Ref No: PE048
Title: PRESSURE RELIEF BLOWDOWN & FLARE SYSTEMS
Start Date: 13 March 2023 End Date: 17 March 2023
Venue: Paris, France
Training will be held at any of the 5 star hotels. The exact venue will be informed once finalized.
Liquids should not be discharged directly to a vapor disposal system. Flare knockout drums and flares need to be large enough to handle emergency blowdowns. Drums should be provided with relief in the event of over pressure. Pressure relief valves must be provided where the potential exists for overpressure, or accumulated gases. Maintenance is important because valves are required to function properly. The most common operating problems are listed below.
- Failure to open at set pressure, because of plugging of the valve inlet or outlet, or because corrosion prevents proper operation of the disc holder and guides.
- Failure to reseat after popping open due to fouling, corrosion, or deposits on the seat or moving parts.
- Chattering and premature opening, because operating pressure is too close to the set point.
- Know how the air requirements for combustion are calculated and provided
- Understand the staging arrangements of flare systems and how this staging is achieved
- Recognize the various types of elevated flare tip and understand how they operate to achieve the necessary performance
- Be aware of the effects of radiation, noise and emissions on personnel and adjacent equipment
- Understand the need for and the methods of achieving adequate liquid knockout in flare systems
- Know how seal pots work and understand the options for seal water systems
- Be aware of the use of compressors in flare gas recovery systems and understand the potential economic savings which such a system can offer
- Understand the maintenance and repair needs of an efficient flare system
- Be aware of the recommendations of standard flare system specifications such as API 520/521.
Operations engineers, process engineers, operators, facility engineers, plant engineers, and Operations personnel who are involved in the use of the flare and/or who rely upon the flare system to safely dispose of unwanted releases.
Design engineers who are involved in the design, modification or repair of the flare system.
Following topics will be covered in 5 days:
- Function of a Flare System
- Equipment and vessel relief valves and the need for a disposal system
- What do we want from our disposal system?
- Components of a Flare System
- Collection main, liquid knockout, back pressure control and disposal
- Group exercise: Develop a performance specification for the total flare system
- Requirements of each item for satisfactory performance
- Introduction to Combustion of Gas Mixtures
- Typical components, heat of combustion, air demand and combustion
- Products ,Total flare load, total heat and flue gas emission
- What do we get out of the flare?
- Possible emissions from the flare system : Radiated heat, smoke, particulates, downwindpollutants, un-burnthydrocarbons, noise
- Possible steps to minimize environmental impact
- Dangers to personnel and limits on emissions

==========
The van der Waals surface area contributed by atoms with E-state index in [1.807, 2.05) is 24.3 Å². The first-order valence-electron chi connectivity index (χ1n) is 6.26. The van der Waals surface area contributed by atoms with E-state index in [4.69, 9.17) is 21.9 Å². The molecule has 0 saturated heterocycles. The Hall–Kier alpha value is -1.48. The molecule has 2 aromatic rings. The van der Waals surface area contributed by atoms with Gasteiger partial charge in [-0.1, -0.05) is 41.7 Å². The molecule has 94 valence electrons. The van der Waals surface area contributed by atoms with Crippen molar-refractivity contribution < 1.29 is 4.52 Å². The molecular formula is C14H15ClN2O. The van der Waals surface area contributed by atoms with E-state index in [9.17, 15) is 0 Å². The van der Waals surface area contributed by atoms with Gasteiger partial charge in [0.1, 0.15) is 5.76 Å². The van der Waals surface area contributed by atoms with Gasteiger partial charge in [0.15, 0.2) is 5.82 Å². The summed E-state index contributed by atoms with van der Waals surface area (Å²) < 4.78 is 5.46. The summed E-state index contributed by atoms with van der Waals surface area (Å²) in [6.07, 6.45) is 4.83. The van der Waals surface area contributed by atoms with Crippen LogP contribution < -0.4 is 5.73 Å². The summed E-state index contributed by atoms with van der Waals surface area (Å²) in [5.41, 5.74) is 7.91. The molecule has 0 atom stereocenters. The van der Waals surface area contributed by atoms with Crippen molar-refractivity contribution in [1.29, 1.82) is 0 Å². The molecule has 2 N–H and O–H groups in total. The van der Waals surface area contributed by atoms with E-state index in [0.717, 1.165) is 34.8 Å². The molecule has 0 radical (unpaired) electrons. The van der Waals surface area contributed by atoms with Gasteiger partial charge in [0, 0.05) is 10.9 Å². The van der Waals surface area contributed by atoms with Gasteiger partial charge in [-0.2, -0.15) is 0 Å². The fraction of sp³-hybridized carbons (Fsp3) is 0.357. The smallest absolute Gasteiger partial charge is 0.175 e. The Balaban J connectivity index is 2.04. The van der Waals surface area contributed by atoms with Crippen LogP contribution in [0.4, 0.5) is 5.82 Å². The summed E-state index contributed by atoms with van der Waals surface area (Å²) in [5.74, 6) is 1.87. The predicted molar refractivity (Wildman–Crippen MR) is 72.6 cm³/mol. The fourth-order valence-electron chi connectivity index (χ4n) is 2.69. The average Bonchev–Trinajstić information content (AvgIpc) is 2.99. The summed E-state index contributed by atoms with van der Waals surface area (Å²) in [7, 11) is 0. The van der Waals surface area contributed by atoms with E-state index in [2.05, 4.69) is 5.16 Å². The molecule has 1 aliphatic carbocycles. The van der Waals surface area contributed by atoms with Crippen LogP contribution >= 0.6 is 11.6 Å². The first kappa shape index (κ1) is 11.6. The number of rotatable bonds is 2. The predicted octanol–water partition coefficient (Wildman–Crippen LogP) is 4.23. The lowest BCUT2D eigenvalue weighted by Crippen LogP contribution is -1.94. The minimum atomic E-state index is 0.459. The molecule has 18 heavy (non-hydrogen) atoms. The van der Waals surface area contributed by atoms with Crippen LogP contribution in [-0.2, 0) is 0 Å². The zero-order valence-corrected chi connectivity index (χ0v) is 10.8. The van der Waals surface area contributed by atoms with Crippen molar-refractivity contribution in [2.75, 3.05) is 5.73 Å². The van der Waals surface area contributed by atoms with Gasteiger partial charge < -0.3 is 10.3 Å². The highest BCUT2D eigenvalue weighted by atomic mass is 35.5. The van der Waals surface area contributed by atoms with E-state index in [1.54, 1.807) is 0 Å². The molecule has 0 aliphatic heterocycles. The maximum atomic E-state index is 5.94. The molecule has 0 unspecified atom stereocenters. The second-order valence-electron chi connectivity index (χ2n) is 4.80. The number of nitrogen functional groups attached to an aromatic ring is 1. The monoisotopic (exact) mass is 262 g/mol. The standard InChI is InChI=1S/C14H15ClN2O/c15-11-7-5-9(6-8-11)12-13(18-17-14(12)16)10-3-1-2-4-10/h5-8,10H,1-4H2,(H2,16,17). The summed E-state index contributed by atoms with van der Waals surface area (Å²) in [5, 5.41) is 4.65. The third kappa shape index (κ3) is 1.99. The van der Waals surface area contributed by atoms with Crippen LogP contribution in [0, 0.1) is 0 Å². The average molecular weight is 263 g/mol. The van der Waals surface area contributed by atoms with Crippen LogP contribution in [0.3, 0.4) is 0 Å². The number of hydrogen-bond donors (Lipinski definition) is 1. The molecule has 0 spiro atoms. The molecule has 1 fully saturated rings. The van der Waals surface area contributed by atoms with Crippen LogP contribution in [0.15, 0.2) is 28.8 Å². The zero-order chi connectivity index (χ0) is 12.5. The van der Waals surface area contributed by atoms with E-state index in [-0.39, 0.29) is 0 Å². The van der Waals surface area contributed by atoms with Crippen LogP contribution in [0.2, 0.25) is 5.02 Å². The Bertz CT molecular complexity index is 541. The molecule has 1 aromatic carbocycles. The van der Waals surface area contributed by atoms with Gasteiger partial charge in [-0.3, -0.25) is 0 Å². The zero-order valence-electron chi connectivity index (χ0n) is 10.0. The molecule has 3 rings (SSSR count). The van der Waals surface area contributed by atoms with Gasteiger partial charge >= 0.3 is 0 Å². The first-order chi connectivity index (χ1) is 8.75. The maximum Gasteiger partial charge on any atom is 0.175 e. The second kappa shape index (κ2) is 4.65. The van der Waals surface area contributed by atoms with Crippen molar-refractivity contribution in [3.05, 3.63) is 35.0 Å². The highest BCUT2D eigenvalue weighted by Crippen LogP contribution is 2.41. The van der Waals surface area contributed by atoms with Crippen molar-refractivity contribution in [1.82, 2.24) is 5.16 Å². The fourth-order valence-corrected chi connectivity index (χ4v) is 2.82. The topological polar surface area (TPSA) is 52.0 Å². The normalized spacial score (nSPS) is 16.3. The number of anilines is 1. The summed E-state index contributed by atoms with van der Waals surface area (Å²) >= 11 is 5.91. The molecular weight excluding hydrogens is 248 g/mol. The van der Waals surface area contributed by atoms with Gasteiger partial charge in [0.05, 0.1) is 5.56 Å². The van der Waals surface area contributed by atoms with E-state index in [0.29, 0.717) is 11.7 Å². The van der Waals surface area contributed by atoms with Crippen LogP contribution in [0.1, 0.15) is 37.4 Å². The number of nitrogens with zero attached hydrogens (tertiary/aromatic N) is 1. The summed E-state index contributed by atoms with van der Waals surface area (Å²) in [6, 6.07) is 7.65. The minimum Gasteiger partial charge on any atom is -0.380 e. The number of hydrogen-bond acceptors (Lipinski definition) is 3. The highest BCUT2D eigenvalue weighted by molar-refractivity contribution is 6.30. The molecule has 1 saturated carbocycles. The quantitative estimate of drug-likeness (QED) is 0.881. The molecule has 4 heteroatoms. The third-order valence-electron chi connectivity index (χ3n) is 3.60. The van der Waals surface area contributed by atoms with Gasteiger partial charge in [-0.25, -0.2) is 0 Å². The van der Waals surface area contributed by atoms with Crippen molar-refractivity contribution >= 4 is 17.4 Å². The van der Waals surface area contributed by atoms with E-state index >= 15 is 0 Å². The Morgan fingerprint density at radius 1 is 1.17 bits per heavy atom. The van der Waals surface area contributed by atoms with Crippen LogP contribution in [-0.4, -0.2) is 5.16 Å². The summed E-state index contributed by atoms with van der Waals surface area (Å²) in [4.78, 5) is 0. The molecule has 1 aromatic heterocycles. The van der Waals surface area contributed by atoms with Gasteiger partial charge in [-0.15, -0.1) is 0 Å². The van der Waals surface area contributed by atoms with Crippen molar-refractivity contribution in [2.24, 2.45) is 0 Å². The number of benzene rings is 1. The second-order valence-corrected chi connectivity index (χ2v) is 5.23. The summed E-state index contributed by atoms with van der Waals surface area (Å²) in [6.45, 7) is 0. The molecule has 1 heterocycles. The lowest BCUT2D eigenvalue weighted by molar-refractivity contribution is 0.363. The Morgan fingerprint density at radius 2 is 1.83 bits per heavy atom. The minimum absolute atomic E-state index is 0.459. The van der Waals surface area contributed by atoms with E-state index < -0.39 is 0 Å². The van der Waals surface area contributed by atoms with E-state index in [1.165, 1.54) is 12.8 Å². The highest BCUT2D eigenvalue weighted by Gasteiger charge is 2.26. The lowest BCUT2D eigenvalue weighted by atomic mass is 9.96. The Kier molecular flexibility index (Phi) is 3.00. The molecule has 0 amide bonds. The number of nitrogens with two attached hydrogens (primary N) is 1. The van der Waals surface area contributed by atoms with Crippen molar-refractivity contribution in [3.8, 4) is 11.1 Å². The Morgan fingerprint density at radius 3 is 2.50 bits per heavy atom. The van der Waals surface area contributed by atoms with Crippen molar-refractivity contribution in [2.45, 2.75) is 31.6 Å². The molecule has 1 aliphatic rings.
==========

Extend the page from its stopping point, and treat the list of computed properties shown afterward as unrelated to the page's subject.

- Types of Flare
- Ground and Elevated flares
- Construction and Operation
- Combination to form an integrated disposal system
- staging to achieve back pressure control
- Group exercise: Develop a staging policy for an integrated flare system
- Elevated Flare Types
- Pipe flares, steam injected and air-blown, sonic flares performance and typical application
- Radiation, noise, emissions and utility requirements
- Constraints on flare height and types of tower
- Group Risk Assessment – Minimum flare height for safe operation
- Ignition and flame monitoring systems
- Smoke and emissions monitoring
- Radiated heat and sterile area requirement
- Liquid Knockout
- Knockout pots --types and typical construction
- Vertical vs. horizontal – advantages and disadvantages
- Target sizes for maximum droplet size
- Disposal of Liquids
- Seal Pot Systems
- Back Pressure control as a prelude to flare gas recovery
- Seal Water systems to maintain the seal
- Minimum purge rates on elevated flare stacks not in use to prevent oxygen ingress
- Flare System Maintenance
- Crucial role of the flare system for safe operation
- What can we do between shutdowns?
- Group exercise-- How can we make our flare system more easily maintainable while the process is on stream?
- Flare Gas Recovery
- System Requirements – equipment arrangement
- Types of compressor
- Methods of capacity control to ensure safe operation
- Group Exercise
- Review of the economics of alternative capacities
- Flare gas recovery system to identify the optimum solution
Note: Pre & Post Tests will be conducted
Case Studies, Group Exercises, Group Discussions, Last Day Review & Assessments will be carried out.
Define Management Consultancy & Training Certificate of course completion will be issued to all attendees.
A highly interactive combination of lectures and discussion sessions will be managed to maximize the amount and quality of information and knowledge transfer. The sessions will start by raising the most relevant questions, and motivate everybody find the right answers. The delegates will also be encouraged to raise their own questions and to share in the development of the right answers using their own analysis and experiences. Tests of multiple-choice type will be made available on daily basis to examine the effectiveness of delivering the course.
6,250 US$ per participant for Public Training includes Materials/Handouts, tea/coffee breaks, refreshments & Buffet Lunch